Elizabeth Kovar by Elizabeth Kovar
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The thoracic spine consists of 12 vertebrate located between the seven cervical and five lumbar vertebrate. This region of the spine consists of a posterior curve in the spine and requires mobility for flexion, extension, lateral flexion and rotational movements of the torso. Therefore, the thoracic spine is meant to be mobile, while the lumbar spine is meant for stability. 

Both active and sedentary lifestyles affect thoracic mobility, or lack thereof. When poor posture exists, kyphosis, which is an increased posterior thoracic curve, results in rounded shoulders, forward-head tilt and anterior tilt of the pelvis. Lack of mobility may result in pain, discomfort and compensation in the areas above or below the thoracic region. 

It is common for people who are sedentary to use their lumbar spine for mobility, which may result in lower-back pain. In addition, shoulder and neck discomfort may occur from immobile thoracic spines, as the scapula may not glide properly and the rounded shoulders decrease the sub-acromial space, the place where impingement may occur. Thus, faulty movement patterns must be retrained so the spine and kinetic chain function properly. 

Increased and properly functioning thoracic mobility results in better movement, during both activities of daily living and during athletic pursuits. This results in efficient movement, better motor control and less energy expenditure. 

The following mobility exercises can be used in personal-training sessions or as part of a group exercise warm-up. The goal is open the interconnected musculature between the “hips and the pits,” with emphasis on thoracic movements. The arms and thoracic spine move in all three planes of motion, integrating coordination and movement patterns as well as promoting mobility of the thoracic spine and hips. 

This series can be completed for a certain number of repetitions (10 to 12 on each side, for example) or for a certain amount of time (20 to 30 seconds on each side). You may also choose to complete this routine either by focusing on the right side of the body first and then switching to the left, or by alternating right and left.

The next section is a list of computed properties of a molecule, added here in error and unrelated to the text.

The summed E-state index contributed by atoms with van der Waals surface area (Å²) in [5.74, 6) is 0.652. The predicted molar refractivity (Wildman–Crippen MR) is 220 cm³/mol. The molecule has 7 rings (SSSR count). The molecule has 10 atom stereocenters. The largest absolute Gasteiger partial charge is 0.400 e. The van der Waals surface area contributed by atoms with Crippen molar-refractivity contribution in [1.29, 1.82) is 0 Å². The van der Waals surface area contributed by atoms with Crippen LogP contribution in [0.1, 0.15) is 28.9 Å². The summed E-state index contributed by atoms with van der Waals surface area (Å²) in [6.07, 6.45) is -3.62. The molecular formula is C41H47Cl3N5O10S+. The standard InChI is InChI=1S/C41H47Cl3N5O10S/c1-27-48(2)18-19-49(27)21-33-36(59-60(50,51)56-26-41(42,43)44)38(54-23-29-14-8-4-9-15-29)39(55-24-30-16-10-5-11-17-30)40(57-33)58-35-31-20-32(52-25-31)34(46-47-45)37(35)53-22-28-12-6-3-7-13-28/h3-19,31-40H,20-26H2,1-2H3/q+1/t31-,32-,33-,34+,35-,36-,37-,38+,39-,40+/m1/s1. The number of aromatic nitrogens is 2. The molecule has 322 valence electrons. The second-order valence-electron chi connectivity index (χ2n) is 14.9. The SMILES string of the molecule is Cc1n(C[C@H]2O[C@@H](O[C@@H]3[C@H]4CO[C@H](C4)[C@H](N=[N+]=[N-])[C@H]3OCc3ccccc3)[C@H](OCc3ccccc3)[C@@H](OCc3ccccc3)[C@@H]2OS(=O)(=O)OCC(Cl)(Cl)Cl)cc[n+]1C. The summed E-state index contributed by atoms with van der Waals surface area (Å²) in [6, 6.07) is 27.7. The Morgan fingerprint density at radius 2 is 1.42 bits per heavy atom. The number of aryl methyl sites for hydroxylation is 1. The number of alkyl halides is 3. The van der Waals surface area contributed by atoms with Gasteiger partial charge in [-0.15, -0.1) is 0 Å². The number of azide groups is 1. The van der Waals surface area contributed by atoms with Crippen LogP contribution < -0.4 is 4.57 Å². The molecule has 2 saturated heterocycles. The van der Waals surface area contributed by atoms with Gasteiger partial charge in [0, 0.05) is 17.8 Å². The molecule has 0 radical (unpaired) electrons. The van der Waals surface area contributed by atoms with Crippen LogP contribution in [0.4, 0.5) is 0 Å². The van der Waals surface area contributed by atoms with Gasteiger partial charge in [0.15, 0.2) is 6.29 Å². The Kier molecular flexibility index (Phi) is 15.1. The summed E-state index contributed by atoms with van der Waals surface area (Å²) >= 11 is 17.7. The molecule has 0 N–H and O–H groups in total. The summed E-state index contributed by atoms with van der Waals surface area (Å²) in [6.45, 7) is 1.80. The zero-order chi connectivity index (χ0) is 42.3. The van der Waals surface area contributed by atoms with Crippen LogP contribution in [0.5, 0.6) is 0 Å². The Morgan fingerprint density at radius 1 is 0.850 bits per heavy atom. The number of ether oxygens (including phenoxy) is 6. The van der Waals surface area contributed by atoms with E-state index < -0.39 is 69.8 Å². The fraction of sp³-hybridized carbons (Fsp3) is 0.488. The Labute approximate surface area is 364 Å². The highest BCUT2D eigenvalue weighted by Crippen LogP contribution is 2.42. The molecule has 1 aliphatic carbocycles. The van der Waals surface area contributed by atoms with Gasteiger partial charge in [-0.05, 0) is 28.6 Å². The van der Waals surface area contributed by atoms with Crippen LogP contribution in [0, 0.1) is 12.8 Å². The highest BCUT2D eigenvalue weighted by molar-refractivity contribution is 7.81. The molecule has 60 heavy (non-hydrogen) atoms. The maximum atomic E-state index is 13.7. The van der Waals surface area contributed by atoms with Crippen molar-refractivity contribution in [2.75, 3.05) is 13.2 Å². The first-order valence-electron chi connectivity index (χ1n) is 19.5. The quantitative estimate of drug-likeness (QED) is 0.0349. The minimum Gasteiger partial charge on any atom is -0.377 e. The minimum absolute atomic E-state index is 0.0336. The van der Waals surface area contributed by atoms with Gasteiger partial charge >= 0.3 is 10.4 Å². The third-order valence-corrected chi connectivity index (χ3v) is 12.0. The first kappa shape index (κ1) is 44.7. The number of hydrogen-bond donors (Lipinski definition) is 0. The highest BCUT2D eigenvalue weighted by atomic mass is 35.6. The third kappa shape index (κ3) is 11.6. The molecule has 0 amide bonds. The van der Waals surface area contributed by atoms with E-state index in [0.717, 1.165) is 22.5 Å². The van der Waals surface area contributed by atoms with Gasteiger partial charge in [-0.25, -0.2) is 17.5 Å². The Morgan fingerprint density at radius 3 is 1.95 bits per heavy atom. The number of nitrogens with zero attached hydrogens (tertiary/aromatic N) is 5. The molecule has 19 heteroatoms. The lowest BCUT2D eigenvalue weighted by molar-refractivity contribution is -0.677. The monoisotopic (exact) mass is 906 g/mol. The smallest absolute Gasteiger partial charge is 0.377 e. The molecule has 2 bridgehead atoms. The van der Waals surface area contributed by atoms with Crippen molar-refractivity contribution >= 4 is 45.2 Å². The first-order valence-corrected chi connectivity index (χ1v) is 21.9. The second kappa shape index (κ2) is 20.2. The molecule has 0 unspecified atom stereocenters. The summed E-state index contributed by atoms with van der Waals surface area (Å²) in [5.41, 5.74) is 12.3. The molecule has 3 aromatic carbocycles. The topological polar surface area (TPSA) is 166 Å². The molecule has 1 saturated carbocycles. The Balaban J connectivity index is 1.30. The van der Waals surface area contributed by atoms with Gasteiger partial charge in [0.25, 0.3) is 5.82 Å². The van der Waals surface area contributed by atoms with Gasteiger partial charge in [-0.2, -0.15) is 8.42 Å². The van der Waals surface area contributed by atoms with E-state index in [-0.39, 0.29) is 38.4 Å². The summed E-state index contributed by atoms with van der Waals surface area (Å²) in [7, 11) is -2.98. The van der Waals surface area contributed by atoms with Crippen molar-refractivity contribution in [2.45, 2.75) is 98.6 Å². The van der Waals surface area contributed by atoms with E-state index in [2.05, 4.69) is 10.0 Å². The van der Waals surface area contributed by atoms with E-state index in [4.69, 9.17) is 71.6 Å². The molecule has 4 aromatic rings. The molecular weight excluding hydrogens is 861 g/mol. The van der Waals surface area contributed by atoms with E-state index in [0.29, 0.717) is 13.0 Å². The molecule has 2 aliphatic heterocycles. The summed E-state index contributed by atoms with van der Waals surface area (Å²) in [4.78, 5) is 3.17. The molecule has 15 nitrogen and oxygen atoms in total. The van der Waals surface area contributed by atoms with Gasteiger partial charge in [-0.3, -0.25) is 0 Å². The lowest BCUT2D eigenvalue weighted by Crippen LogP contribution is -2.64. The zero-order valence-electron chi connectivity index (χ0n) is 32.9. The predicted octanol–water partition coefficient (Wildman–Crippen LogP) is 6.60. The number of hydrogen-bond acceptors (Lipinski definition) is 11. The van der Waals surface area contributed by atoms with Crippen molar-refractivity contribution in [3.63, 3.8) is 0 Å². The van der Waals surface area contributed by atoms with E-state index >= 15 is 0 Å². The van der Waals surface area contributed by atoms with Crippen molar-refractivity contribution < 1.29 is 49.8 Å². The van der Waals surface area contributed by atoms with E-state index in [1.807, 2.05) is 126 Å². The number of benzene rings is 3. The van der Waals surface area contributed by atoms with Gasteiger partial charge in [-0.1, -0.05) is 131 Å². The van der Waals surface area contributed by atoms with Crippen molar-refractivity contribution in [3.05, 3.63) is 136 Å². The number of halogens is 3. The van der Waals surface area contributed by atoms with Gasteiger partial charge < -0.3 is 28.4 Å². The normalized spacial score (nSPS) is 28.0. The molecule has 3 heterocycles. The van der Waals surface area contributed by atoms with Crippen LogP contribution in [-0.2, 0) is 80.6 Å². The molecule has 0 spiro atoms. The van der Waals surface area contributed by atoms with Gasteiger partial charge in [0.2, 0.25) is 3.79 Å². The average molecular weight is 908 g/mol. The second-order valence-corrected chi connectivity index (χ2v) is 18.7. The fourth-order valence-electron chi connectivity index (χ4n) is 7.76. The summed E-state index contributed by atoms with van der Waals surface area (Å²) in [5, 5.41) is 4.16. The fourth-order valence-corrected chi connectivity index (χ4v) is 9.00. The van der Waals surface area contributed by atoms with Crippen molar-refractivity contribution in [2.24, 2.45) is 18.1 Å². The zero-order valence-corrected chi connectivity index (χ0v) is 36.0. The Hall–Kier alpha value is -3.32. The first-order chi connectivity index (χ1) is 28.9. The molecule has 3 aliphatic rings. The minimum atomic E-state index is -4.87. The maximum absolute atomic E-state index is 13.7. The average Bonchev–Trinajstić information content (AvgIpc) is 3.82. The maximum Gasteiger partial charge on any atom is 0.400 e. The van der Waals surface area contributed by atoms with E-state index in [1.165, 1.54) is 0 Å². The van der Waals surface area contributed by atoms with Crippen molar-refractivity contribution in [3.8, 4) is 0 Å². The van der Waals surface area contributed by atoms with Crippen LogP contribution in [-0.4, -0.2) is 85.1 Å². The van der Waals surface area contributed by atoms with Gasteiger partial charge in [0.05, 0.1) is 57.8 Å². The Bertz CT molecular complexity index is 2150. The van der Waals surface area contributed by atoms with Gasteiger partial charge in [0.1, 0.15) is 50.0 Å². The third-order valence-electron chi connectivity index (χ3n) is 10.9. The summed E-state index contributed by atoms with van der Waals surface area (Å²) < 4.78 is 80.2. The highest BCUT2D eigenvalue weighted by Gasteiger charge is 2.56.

Standing Reach and Pulls

standing reach and pulls

Purpose: Lateral flexion

How to Perform: Step the right foot behind (about one stride length) and remain on the ball of the right foot (heel off the ground). Bend the right elbow to 90-degrees and keep the left arm straight, fingers pointing to the floor. Reach the right arm overhead while laterally flexing the spine (toward the left) to feel the length through the right side body. Continue this motion before switching to the left side.

 

Standing Rotation (Basic)

standing rotation

Purpose: Rotation with slight extension

How to Perform: Step the right foot behind (about one stride length) and remain on the ball of the right foot (heel off the ground). Reach the right arm upward (keeping a soft bend at the elbow) and lengthen the left arm down so the fingers point toward the floor. Rotate toward the left inner thigh and reach the arms long—imagine the fingertips trying to reach higher and lower with each movement. As the right arm reaches, slight extension may occur in the spine. Return to center. The length should be felt through the right oblique and side body. Continue the motion before switching sides.

 

Standing Rotation (Advanced)

standing rotation

Purpose: Rotation with slight lateral flexion

How to Perform: Step the right foot behind (about one stride length) and remain on the ball of the right foot (heel off the ground). Bend the right elbow to 90-degrees with the hand in front of chest and palm facing the floor. Bend the left elbow to 90-degrees with the fingers facing upward and palm facing forward. Rotate toward the left inner thigh and simultaneously extend both arms (the right arm reaches across the body and the left arm lifts overhead). The rotation and arm movement causes slight lateral flexion toward the right. Return to center and continue this motion. Repeat on the opposite side.

 

Runner's Lunge With Rotation

runner's lunge

Purpose: Rotation with hip opening

How to Perform: Assume a runner’s lunge position, with the right leg behind and the left ankle under the knee. Place one hand on each side of the front foot. (To make the exercise easier, place the right knee on the ground). Reach the left arm overhead and rotate the torso toward the left inner thigh. Release to center and continue this motion. Repeat on the opposite side.

 

Side Lunge With Torso Rotation

side lunge with torso rotation

Purpose: Rotation and lengthening of the inner thigh

How to Perform: Stand tall and step the left leg into a side-lunge position. Reach the right hand toward the left calf and rotate the torso rotates slightly toward the inner thigh. Step back to the starting position. Continue this motion on the left leg and then repeat on the opposite leg.

 

Quadruped Rotation

quadruped rotation

Purpose: T-spine rotation

How to Perform: Start on all fours, with knees hip-distance apart and the hands shoulder-width apart. Place the right hand on the back of the head, with the arm and torso facing the floor. Rotate away from the body as the elbow reaches upward. Return to the starting position. Continue this motion and then switch sides. 

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